Famine was a very real danger for medieval men and women. Faced with dwindling food supplies due to bad weather and poor harvests, people starved or barely survived on meagre rations like bark, berries and inferior corn and wheat damaged by mildew.

Those eating so little suffered malnutrition, and were therefore very vulnerable to disease. If they didn’t starve to death, they often died as a result of the epidemics that followed famine. Illnesses like tuberculosis, sweating sickness, smallpox, dysentery, typhoid, influenza, mumps and gastrointestinal infections could and did kill.

The Great Famine of the early 14th century was particularly bad: climate change led to much colder than average temperatures in Europe from c1300 – the ‘Little Ice Age’. In the seven years between 1315 and 1322, western Europe witnessed incredibly heavy rainfall, for up to 150 days at a time.

Farmers struggled to plant, grow and harvest crops. What meagre crops did grow were often mildewed, and/or terribly expensive. The main food staple, bread, was in peril as a result. This also came at the same time as brutally cold winter weather.

At least 10 per cent – perhaps close to 15 per cent – of people in England died during this period.
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Childbirth

Today, with the benefits of ultrasound scans, epidurals and fetal monitoring, the risk for mother and baby during pregnancy and childbirth is at an all-time low. However, during the medieval period, giving birth was incredibly perilous.

Breech presentations of the baby during labour often proved fatal for both mother and child. Labour could go on for several days, and some women eventually died of exhaustion. While Caesarean sections were known, they were unusual other than when the mother of the baby was already dead or dying, and they were not necessarily successful.

Midwives, rather than trained doctors, usually attended pregnant women. They helped the mother-to-be during labour and, if needed, were able to perform emergency baptisms on babies in danger of dying. Most had received no formal training, but relied on practical experience gleaned from years of delivering babies.

New mothers might survive the labour, but could die from various postnatal infections and complications. Equipment was very basic, and manual intervention was common. Status was no barrier to these problems – even Jane Seymour, the third wife of Henry VIII, died soon after giving birth to the future Edward VI in 1537.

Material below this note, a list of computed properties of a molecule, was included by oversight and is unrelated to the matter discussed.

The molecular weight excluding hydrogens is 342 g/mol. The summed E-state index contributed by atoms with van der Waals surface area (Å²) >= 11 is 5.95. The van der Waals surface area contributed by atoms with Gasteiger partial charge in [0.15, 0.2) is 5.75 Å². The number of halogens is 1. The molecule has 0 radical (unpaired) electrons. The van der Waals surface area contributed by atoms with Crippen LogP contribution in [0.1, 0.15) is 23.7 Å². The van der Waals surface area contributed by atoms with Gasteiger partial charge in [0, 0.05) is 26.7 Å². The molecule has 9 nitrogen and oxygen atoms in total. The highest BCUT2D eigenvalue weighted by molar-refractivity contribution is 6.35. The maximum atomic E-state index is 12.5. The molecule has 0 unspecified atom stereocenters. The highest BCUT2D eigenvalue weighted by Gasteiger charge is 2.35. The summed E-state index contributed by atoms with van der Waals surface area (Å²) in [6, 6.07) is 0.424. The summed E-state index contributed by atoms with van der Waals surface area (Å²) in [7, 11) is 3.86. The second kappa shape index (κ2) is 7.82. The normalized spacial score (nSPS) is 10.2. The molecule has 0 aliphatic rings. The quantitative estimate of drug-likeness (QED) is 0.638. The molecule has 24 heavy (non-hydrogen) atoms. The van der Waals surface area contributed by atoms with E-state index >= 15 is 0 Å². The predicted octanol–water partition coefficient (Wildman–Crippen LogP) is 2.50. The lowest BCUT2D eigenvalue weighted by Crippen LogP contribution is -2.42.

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Infancy and childhood

Infancy was particularly dangerous during the Middle Ages – mortality was terribly high. Based on surviving written records alone, scholars have estimated that 20–30 per cent of children under seven died, but the actual figure is almost certainly higher.

Infants and children under seven were particularly vulnerable to the effects of malnutrition, diseases, and various infections. They might die due to smallpox, whooping cough, accidents, measles, tuberculosis, influenza, bowel or stomach infections, and much more. The majority of those struck down by the plague were also children. Nor, with chronic malnutrition, did the breast milk of medieval mothers carry the same immunity and other benefits of breast milk today.

Being born into a family of wealth or status did not guarantee a long life either. We know that in ducal families in England between 1330 and 1479, for example, one third of children died before the age of five.
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Bad weather

The vast majority of the medieval population was rural rather than urban, and the weather was of the utmost importance for those who worked or otherwise depended on the land. But as well as jeopardising livelihoods, bad weather could kill.

Consistently poor weather could lead to problems sowing and growing crops, and ultimately the failure of the harvest. If summers were wet and cold, the grain crop could be destroyed. This was a major problem, as cereal grains were the main food source for most of the population.

With less of this on hand, various problems would occur, including grain shortages, people eating inferior grain, and inflation, which resulted in hunger, starvation, disease, and higher death rates.

This was especially the case from the 14th through to the 16th centuries, when the ice pack grew. By 1550, there had been an expansion of glaciers worldwide. This meant people faced the devastating effects of weather that was both colder and wetter.